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BackgroundThe Māori Affairs Parliamentary Select Committee is conducting an Inquiry into the tobacco industry and the consequences of tobacco use for Māori, and has called for submissions on policy and legislative measures needed to address the Inquiry's findings. Board members of End Smoking New Zealand, a charitable trust, here propose a set of national policies designed to give effect to the Inquiry's concerns and show how the sale of commercial cigarettes and smoking tobacco can be phased out by 2020.Smoking is reducing extremely slowly because smokers are addicted to smoking legally-sold commercial cigarettes, aided by manufacturers maintaining the supply. In 2004, Crane emphasised that nicotine inhaled without the smoke, could safely supply the nicotine hit that smokers craved, and provide the option of temporary nicotine replacement in place of smoking abstinence.1The use of nicotine instead of smoking (harm reduction) is developed further in this paper. Researchers in 2005 proposed a tobacco control authority to regulate tobacco products,2 but cigarettes would still kill by the thousand, whether government-regulated or not. As documented in this Journal in 2007,3 and now updated, End Smoking NZ board members have come to independently agree on the necessity of ending cigarette sales altogether.To replace cigarettes, nicotine products have advantages over oral tobacco snuff: although oral snuff has much lower risks than smoking, nicotine risks are lower; oral snuff is banned from sale; and some Māori want an end to all tobacco product use. Nasal snuff remains legal, largely unstudied, less toxic, but attracting miniscule sales.In 2007, we said "This epidemic is spread by commercial cigarettes, and will persist until society demands legislation to outlaw their sale".3 As society shows increasing interest in ending cigarette sales, we describe the legislative changes needed. Innovative policies are always challenged, particularly if they appear to restrict freedom of choice or liberty, but the freedom of the next generation from tobacco addiction is at stake.Commercial cigarettes are not only lethal (killing one in two persistent smokers)4 but they cannot be made safe,5,6 despite tobacco company research efforts. Eighty-five percent of New Zealand smokers want the toxins in cigarette smoke reduced,7 but our own research5,6 shows smoke toxicants cannot be reduced to acceptable levels. Even if per-cigarette risk could be halved, one in four smokers would die early.5Since per cigarette harm cannot be lowered to an acceptable level, and manufacturers wish to sell more not less, we conclude that reducing cigarette harm depends on society supporting legislation to reduce the cigarette supply, and phase out cigarette sales.The cigarette deaths epidemic is man-made, and needs effective government policy to end it. The Smoke-free Environments Act (SFE Act) was (in 1990) the means of ending tobacco advertising and sponsorship, and of ending smoking in offices and shops; and (in 2004) of ending smoking in restaurants, bars, all workplaces, school grounds and indoor public places.The outcome of these changes brought about by the SFE Act was uncertain until late in the parliamentary process. Now these changes enjoy high public support. The task is now to once again amend the SFE Act, to spell out the policies to mandate the end of the cigarette deaths epidemic, and save the $56 million now spent annually on tobacco control,8 by ending commercial cigarette sales altogether.The current situationNew Zealand's tobacco control programme, now spending $85 per smoker per year8 (recouped from tax on 2 to 3 weeks' of smoking), has been more comprehensive and better funded since 2003, yet one in five adults were smoking in 2008.9 Cigarette smoking in the 2002-2006 period killed an estimated 4500 to 5000 New Zealanders each year;10 indeed, since 1950, the premature deaths of over 160,000 New Zealanders are attributable to smoking cigarettes.11Two in five Māori adults smoke10 and over one-fifth of all cigarettes smoked are smoked by Māori,10,12—mainly roll-your-own (RYO) cigarettes, which attract less tax. The national Māori lung cancer mortality rate is three times the non-Māori rate,12 and similarly the hospitalisation rate for chronic obstructive respiratory disease (COPD; often called smokers' lung) was three times the non-Māori rate in Canterbury [based on the one-tick ethnic classification used by Canterbury's largest primary health organisation for hospital patients and its enrolled population for 2006-7 (Prof L Malcolm, personal communication, 2009)].One-third of smokers (over 200,000) said they had quit for more than 24 hours in 2008, (median number of attempts = 2, or some 1000 serious quit attempts every day),13 yet cigarette consumption is not reducing. From 2003 to 2009, the number of cigarettes released for sale (counting 0.5 g tobacco per RYO cigarette) remained above 4 billion annually,14 while consumption per adult (smoker or not) decreased slightly only in 2009. This is despite more comprehensive controls and improved smoking cessation services. In 2006, the Census reported that 654,000 were daily smokers, that is 20.7% of the adult population age 15 and over.15The proportion of adolescents aged 14-15 years, smoking daily, weekly or monthly, declined from 29% in 1999 to 14% in 2008.16 Many, however, begin smoking in late adolescence, so that 16,000 youth each year enter their 20s as smokers.15 In 2008, 19,600 adults age 15-64 years said they quit smoking successfully (that is, for 6 to 12 months)13 but even adding 5000 cigarette deaths, the smoking population is declining by only 1% per year, suggesting that despite increased efforts by the Ministry of Health, smoking is here for another century.No main political party is yet in support of ending tobacco sales. Hone Harawira MP and the Māori Party wish to end tobacco product sales over the next decade, and half the public agree,17 as do one in four smokers;18 indeed if effective nicotine-only substitutes are made available, nearly half of smokers would agree "cigarettes and tobacco should not be sold in New Zealand in 10 years time".7The proposed policiesWith the aim of phasing out sales of cigarettes and tobacco for smoking by 2020, we propose a set of policies to fundamentally change the tobacco to nicotine product ratios of relative prices, availability, and addictiveness, to make the healthy choice the easy and less costly choice.Cigarettes and cigarette tobacco, cigars, cigarillos, and pipe tobacco sales (hereafter, cigarettes) would all be phased out gradually by increasing tobacco tax in 2010, and then amending the SFE Act, to usher in stepwise changes to be completed by 2020 to: Lower the sales quotas on cigarettes, to progressively reduce supply; Lower the nicotine in cigarettes to reduce addictiveness; and Allow smokers to buy satisfying nicotine substitutes. Tobacco products for smoking would be defined in the Act as toxic, no longer to be imported, sold or exported. The proposed policies would preserve current freedoms in law for people to smoke, possess or grow tobacco for private use, and thus differing markedly from the policy on cannabis, which cannot be smoked, owned or grown for private use. It could take 3 years to amend the SFE Act, and another 3 to 7 years to implement the phase out.Increasing tobacco tax and priceBackground—The last two increases in cigarette taxes and price above the level of inflation were in May 2000, and then April 2010. In March 2010, smokers paid 31 cents tax per factory-made cigarette but only 20 cents tax per RYO cigarette if rolled to contain the average weight of 0.5 g tobacco.6 New Zealand RYO smokers we studied inhaled no less carbon monoxide than factory-made cigarette smokers;6 the harm per cigarette is the same for each type of cigarette; the cigarette is the unit of harm, meriting taxation on a per cigarette basis.6Proposal—Harmonisationof the tax rates for RYO and packet cigarettes is thus a priority19 which in 2010 would have required smokers to pay 60% more per RYO cigarette. Instead, on 28 April 2010 Parliament raised tobacco excise tax on RYOs by 24% initially, with further increases in 2011 and 2012; by 40% in total. The new RYO tax rate was equalised as for the tobacco weight in a factory-made (FM) cigarette which contains 0.7 g on average. But as noted, the average RYO cigarette contains 0.5 g. So now although all cigarettes have increased in price, for FM smokers reluctant to quit smoking, RYO smoking may still cost less, so that switching to RYOs may still occur instead of quitting. In future years, this anomaly hopefully will be corrected.Secondly, uniformly increased tax rates for all cigarettes and smoking tobacco are also needed. Based on historical data, we assume the price recommended by the manufacturers to retailers will increase by the same percentage as the tax increase; and that price responsiveness will ensure sales decrease by 5% for a 10% increase in price.19On 28 April 2010 Parliament also voted (118 for versus 4 against) to raise tobacco tax on all FM cigarettes by 10% initially and by a total of 30% by 2012. The Ministry of Health expected the packet price for 25s to increase from $13.00 to $17.30 (an increase of 33%), and for 30 g of RYO tobacco from $21.30 to $29.80, a 40% increase.Support—Surveys show New Zealand smokers support increased tax on cigarettes if it is used to help them quit smoking and for health promotion.18 It is not earmarked in this way, but quit smoking services are generally free or subsidised.Feasibility—Past cigarette tax increases in New Zealand show price rises reduce cigarette sales volumes, and also the numbers smoking.20Caveats—True, tobacco tax increases can induce financial hardship and resulting ill health in families if smoking continues, but overall, increased tobacco tax benefits poor families far more; the harms from smoking are far greater than harms from tobacco tax.21Secondly, if the tax is unevenly applied, the number smoking may not reduce. For example, in 2000, when tax and price were increased 20%, 80,000 smokers (12%) quit, but resumed smoking within 3 months, switching to cheaper RYOs.22Thirdly, when prices increase greatly, 33% to 40% in the present case, prediction of consumption is less certain. As the four policies take effect, however, government would face gradual decline in its revenue from tobacco tax—currently over 1 billion dollars a year.23 No wealth is lost, however, as tax is a transfer payment, which Treasury would then, over 5-10 years, recoup from another source.Benefits—In 2010-2012, the government's tax increases are expected to lower consumption by around 18%, a decrease of some 0.8 billion cigarettes annually. The Ministry of Health conservatively estimates 500 cigarette deaths averted over the next 20 years. These benefits depend on smokers quitting and not switching to RYOs instead.Decreasing the supply and availability of cigarettesBackground—Every reduction in supply reduces sales, consumption and harm in equal proportion. Decreased supply as a standalone policy implies unmet demand (scarcity) and risk of a black market, which can, however, be minimised by companion policies that lower demand in tandem.Proposal—Government would amend the SFE Act to allocate national sales quotas per manufacturer or importer, with stepwise reduction of quotas, either by mandated reduction, or by "cap and trade". Supply quotas could commence at 95% of the previous year's sales, and then be reduced further by say 5% every 6 months. Exceeding quotas would be made a serious offence.Efficacy—Efficacy of reduction of sales quota is not in doubt, and reductions would be reflected at retail within weeks or months.Feasibility—It is simpler to reduce quotas for manufacturers and importers (fewer than 20) than to gradually reduce the number of shops (8000 to 9000 currently) selling tobacco, which would simply concentrate sales in remaining shops, with little reduction in overall sales for years.Reducing supply induces scarcity and raises the price, which in turn lowers sales. Real cigarette prices would rise steadily, in addition to any increase in price due to increased tax. Using government-mandated targets or ‘cap and trade', government caps the quotas, and manufacturers with retailers set the price. With cap and trade, however, manufacturers trade their quota permits, and set prices higher to recover their costs, thus expediting the decline in supply.Cap and trade—used in environmental economics for recruiting big polluters to reduce their emissions—was first proposed for lowering cigarette consumption by Senator Enzi in the United States in 2007.24 According to its inventor, economist Thomas Crocker, cap and trade is best suited to fixing discrete problems, where a government has the power to apply it and obtain a rapid fix to limit a known harm.25Caveats—As supply is reduced, smokers perforce smoke fewer cigarettes, and may at first smoke their supply more intensively, neutralising any health gain. Some smokers may quit, leaving more cigarettes per remaining smoker. Eventually, however, as supply reduces further and prices rise, the pressure to quit would gradually increase.Media campaigns, reduction of nicotine per cigarette, and approval of alternative products for commercial sale, can encourage smokers to accept this situation as an opportunity to quit smoking. Every smoker quitting reduces demand for black market tobacco derived from burglaries, smuggling, or on-selling from home plots.Border security services already inspect luggage, freight, parcels, and shipping containers: tobacco import duty payable on a container of contraband cigarettes is currently 3 million dollars. Unburnt tobacco emits volatiles detectable by sniffer dogs and sniffer machines (SIFT-MS Voice200, Syft Technologies Ltd, Christchurch).Benefits—A law committing government to reduce supply stepwise to zero ensures that commercial cigarettes will be phased out and gives smokers reason to quit ahead of time. Additionally, if reducing supply increased the price by say 60%, then using the usual cigarette price elasticity of demand (minus 0.5), sales might reduce by 30%. Research is required to clarify the effects of reductions in supply on price and sales, comparing a mandated sinking lid with cap and trade.Reducing the addictiveness of cigarettesBackground—One in four New Zealand smokers aged 14-15 years show signs of addiction to smoking after just one cigarette.26 Four out of five New Zealand smokers say they are addicted to smoking (tobacco).27Addiction explains the high proportion (over 90%) of serious attempts of 24 hours or more estimated from Ministry of Health data as likely to be unsuccessful.13Nicotine is the main addictive drug in tobacco. Manufacturers currently ensure the nicotine content of cigarettes (for example, by choice of leaf blend) is sufficient to provide ample nicotine in the smoke, so that even low nicotine-yield commercial cigarettes satisfy cravings.Proposal—Currently cigarettes contain an average 13 mg per cigarette,28 whereas 0.17 mg would no longer be addictive, (estimated at 25 cigarettes yielding less than 5 mg of nicotine, the estimated daily threshold for maintaining addiction.29)Nicotine could be reduced substantially in one of three ways: Mandated nicotine reductions, all brands together, by say 20% annually. This "nicotine sinking lid" is technically feasible. Some seven reductions at 2 mg per step (spaced 6 to 12 months apart to allow time for all brands to be reduced together at each reduction step) would require 3.5 to 7 years in total to reduce nicotine content to very low levels. Mandated annual 20% increases in the proportion of cigarettes sold with very low nicotine levels (<0.5 mg content). These low levels provide no smoking satisfaction, though cravings are reduced, as we note below. Taxing the nicotine content in tobacco products (in addition to current tobacco excise rates) deserves further research. Levying 2.5 cents per mg nicotine, tax would be 32 cents per average cigarette (equal to the March 2010 tobacco tax level) in contrast to only 1.25 cents per very-low nicotine content cigarette. With nicotine threatening to add $6 per pack, manufacturers, if given a few months notice, could reconfigure their cigarettes to lower nicotine content. Behavioural economics studies could suggest the best formulae for calculating the tax so as to maximise public health benefit. Support—85% of New Zealand smokers want addictiveness reduced.18 The nicotine sinking lid policy was adopted by the American Medical Association in 1998,30 but has not been implemented in any country.Efficacy—Nicotine reduction is technically feasible. As average cigarette nicotine content reduces, smokers inhale more smoke to maintain nicotine absorption, until at yields below 0.4 mg nicotine per cigarette this is no longer possible.31 At low doses, nicotine loses it ability to provide smoking pleasure. Smoking a reduced nicotine content (RNC) cigarette yielding only 0.05 mg nicotine nevertheless occupies 26% of the main type (alpha4beta2) of brain nicotine acetylcholine receptors;32 though sufficient to relieve cravings this does not release dopamine, the pleasure drug, and so the cigarette does not satisfy;33 motivation to smoke may be reduced by nearly one-third.34Feasibility—The reduction programme can be easily monitored by bench top testing of products for nicotine content at an independent government-approved laboratory, at manufacturer's expense. Nicotine tax is the most feasible method, delivering its main results in the first year.Caveats—With the sinking lid method, cigarette imports would be limited to RNC brands of progressively lower strength. Increased smoking to obtain sufficient nicotine (compensatory smoking) was a concern in past years, but recent research indicates nicotine content can be safely lowered to near zero, thus increasing the intake of smoke, carcinogens or other toxicants little or not at all.35 Either RNC brands or commercial low yield brands can be used.31Expected benefits—The effects of a nicotine tax on the average nicotine content of cigarettes sold will be seen within months,. though how much this would reduce consumption and smoking prevalence is difficult to forecast without clinical studies. In contrast, the sinking lid policy has its main effects in the later stages. By the 5th of 7 steps, when nicotine content and yield are 70% below previous levels, numbers smoking and cigarettes smoked will reduce greatly. By the last or second to last reduction step, we assume 30% may have quit due to lowered motivation.33In addition, released from the need to smoke, smokers will still be influenced by price and the attraction of nicotine in substitute products. With all four policies simultaneously influencing remaining smokers, we assume that most (say 80%) of smokers obtaining less than 0.05 mg nicotine from their cigarette will quit entirely, or switch to nicotine products during the final two steps of the reduction programme. Although in harmony with the cited reports, this forecast needs testing in simulation-scenario studies.36Relapse—For those who make a serious attempt to quit smoking, relapse is much less likely if the remaining very-low-nicotine cigarettes on sale give reduced pleasure and satisfaction. In 2008, as noted above, one-third of New Zealand smokers (200,000) said they made an average of two serious attempts to quit,13 (about 1000 attempts daily); and 20,000 (10%) succeeded in quitting without relapse for 6-12 months.Due to lack of satisfaction from trying cigarettes again, in each of the final 2 years of mandated nicotine reduction (for example, 2018-2019) we would expect successful quitters to quadruple to 80,000 per year, equivalent in total to 24% of those smoking in 2010. Further research may refine these estimates.Regulating to permit sale of more effective cigarette-substitutesBackground—Whereas medicinal nicotine products are widely used and heavily subsidised by government, many smokers, judging on overseas experience, will be happy to pay for the pleasure of inhaling nicotine without the smoke until they wish to quit entirely.We argue that the SFE Act already permits sale of effective nicotine cigarette substitutes as tobacco products (that is, made from tobacco).37 Substitute products on sale within New Zealand are: 1) likely to facilitate legislation to end tobacco cigarette sales; 2) replace the hand rituals and throat sensations of smoking; and 3) provide nicotine to relieve cravings.38Cigarette-like smoking-simulator devices include: The medicinal nicotine inhaler, available from pharmacies, which delivers nicotine vapour to the blood within 20 minutes.39 No visible aerosol is inhaled or exhaled. The electronic cigarette, an inhaler, delivers aerosolised nicotine to the blood within 15 minutes and is more pleasant to use.37 Its nicotine is made from tobacco and thus saleable as a tobacco product under the SFE Act.36 Nicotine delivery varies by brand. The nicotine pyruvate inhaler, tested in 2009 at Christchurch Clinical Studies Trust, and now at prototype stage, provides rapid lung delivery of adequate aerosolised nicotine to the blood,38 and should be commercially available within 5 years. Proposal—The SFE Act would permit the sale of nicotineproducts under regulations imposing reasonable manufacturing standards, providing a shorter, less costly and more expeditious route to licensed sale than currently possible for medicines under the Medicines Act.Support—Nearly half of smokers will support ending cigarette sales if effective nicotine substitutes are available,18 as against one in four smokers otherwise in support.17Efficacy—All three product types above reduce cigarette cravings and increase blood nicotine.38,39Feasibility—Regulations under the SFE Act could be drafted and passed within 12 months. Licensing as a cigarette substitute, at the manufacturer's expense, could involve an on-going monitoring and testing regime, carried out by a nominated local laboratory.Caveats—New products require substantial testing and research.Benefits—Substitute products, even if sales were to stay low, would model enjoyable nicotine use, showing that legislation to end cigarette sales need not wait for the last smoker to agree.Effectiveness of the combined policiesThe proposed policies in combination, would steadily reduce the commercial supply of manufactured cigarettes and tobacco to zero by 2020. Reduction of supply is essential, while the other policies are needed to reduce demand for tobacco. Decreasing nicotine is highly effective but not until nicotine is greatly reduced. Effective alternative nicotine products may take several years to develop commercially and win acceptability, but they provide proof of the concept that quitting can be pleasurable.Demand-reduction policies, as estimated above for each policy, in total can match the 100% reduction in commercial supply, as follows: by increased price due to increased tobacco tax, an 18% reduction likely from the 2010-2012 increases; reduction by increased price due to scarcity, 30% (to be confirmed by further research); and 30% in the final year or two by loss of smoking satisfaction due to nicotine reduction; and 24% reduction of demand due to less relapse, also due to nicotine reduction.These policies may overlap by influencing the same smoker, or work synergistically with other policies to overcome inertia. We assume that the one in four who favour an end to commercial cigarettes, will stop smoking when sales cease, or sooner. Nearly as many again said they would welcome an end to commercial cigarette sales if they had satisfying nicotine substitute products to use, in which case these smokers too would be less likely to seek black market cigarettes.Most smokers will be persuaded (by price or reduced nicotine) to quit smoking before the 2020 target date. Those still smoking in 2020 will be a minority paying high prices for small quantities of cigarettes yielding very little nicotine and little satisfaction.Once sales end, an uncertain proportion of smokers will continue to smoke, by cultivating their own tobacco, or locating an illicit supply. For comparison, despite the social pressures 3% to 4% of doctors continue to smoke tobacco cigarettes,39 and 4% of adults regularly smoke cannabis.40Media campaigns—Campaignsin support of the four policies will be needed to keep a high profile for the quit or switch message—providing some choice in addition to the traditional, abstinence-only, quit or die message. Importantly, the combined policies are designed to impinge each day on those willing to quit, or who have begun to quit, who must decide today to either stay quit, or relapse. With about 1000 smokers daily making a serious quit attempt lasting 24 hours or more,13 the four policies will impinge each day on a somewhat different 1000 smokers trying to quit.Research—Effects of the proposed policies should be tested in a behavioural research laboratory before adoption, recruiting New Zealand smokers to participate in scenarios involving various policy combinations and sequences to end cigarette sales.36International legal aspects will also need study with respect to trademarks, and trade agreements. Of 2.5 million tourists a year (including children) perhaps half a million smoke. The best way to identify genuine smokers on arrival, and balance their needs for cigarettes without subverting the ending of cigarette sales, needs further study.Deaths averted—Follow-up of thousands of individual smokers for decades after quitting smoking suggests that deaths due to smoking will decrease markedly within 5 years and return to never-smoker rates within 10 to 15 years.42 The benefits of the whole nation quitting smoking are substantial. If all current smokers quit and became ex-smokers, mortality rates would reduce by 11% for men overall and 5% for women, based on 1996-9 data.If everyone was a never smoker (that is, an historically nonsmoking society), all-cause mortality rates would have been 26% lower for men and 25% lower for women.43ConclusionFour out of five smokers regret they ever started.13 Continued legalised sale and supply of tobacco, through smoking, destroys the health and life of thousands of New Zealanders annually (Māori in particular) and threatens the next generation.Cigarette and tobacco sales can be ended by 2020, by strengthening the SFE Act, making cigarettes less affordable, less available and less satisfying; and making quitting, or switching to safe effective substitution products, more attractive.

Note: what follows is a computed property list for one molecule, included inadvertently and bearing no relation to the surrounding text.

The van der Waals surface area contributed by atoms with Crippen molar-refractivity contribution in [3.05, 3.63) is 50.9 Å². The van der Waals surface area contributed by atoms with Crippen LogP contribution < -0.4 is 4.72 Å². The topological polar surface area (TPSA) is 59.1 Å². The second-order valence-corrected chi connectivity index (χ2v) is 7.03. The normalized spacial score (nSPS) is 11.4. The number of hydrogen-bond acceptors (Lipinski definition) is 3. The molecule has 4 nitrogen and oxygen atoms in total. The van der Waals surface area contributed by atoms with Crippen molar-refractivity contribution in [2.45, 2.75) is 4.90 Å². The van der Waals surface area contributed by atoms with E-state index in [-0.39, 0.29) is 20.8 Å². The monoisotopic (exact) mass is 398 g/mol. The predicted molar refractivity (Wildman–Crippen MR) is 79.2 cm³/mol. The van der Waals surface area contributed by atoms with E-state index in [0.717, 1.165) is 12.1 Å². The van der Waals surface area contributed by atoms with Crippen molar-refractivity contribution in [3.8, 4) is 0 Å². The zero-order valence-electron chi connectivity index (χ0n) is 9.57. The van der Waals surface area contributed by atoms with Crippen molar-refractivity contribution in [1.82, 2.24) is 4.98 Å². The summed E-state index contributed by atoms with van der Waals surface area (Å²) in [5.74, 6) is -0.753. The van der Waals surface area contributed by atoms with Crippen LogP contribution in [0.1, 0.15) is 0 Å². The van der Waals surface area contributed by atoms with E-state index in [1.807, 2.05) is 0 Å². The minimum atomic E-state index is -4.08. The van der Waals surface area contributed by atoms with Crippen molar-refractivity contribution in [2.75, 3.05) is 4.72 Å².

Summary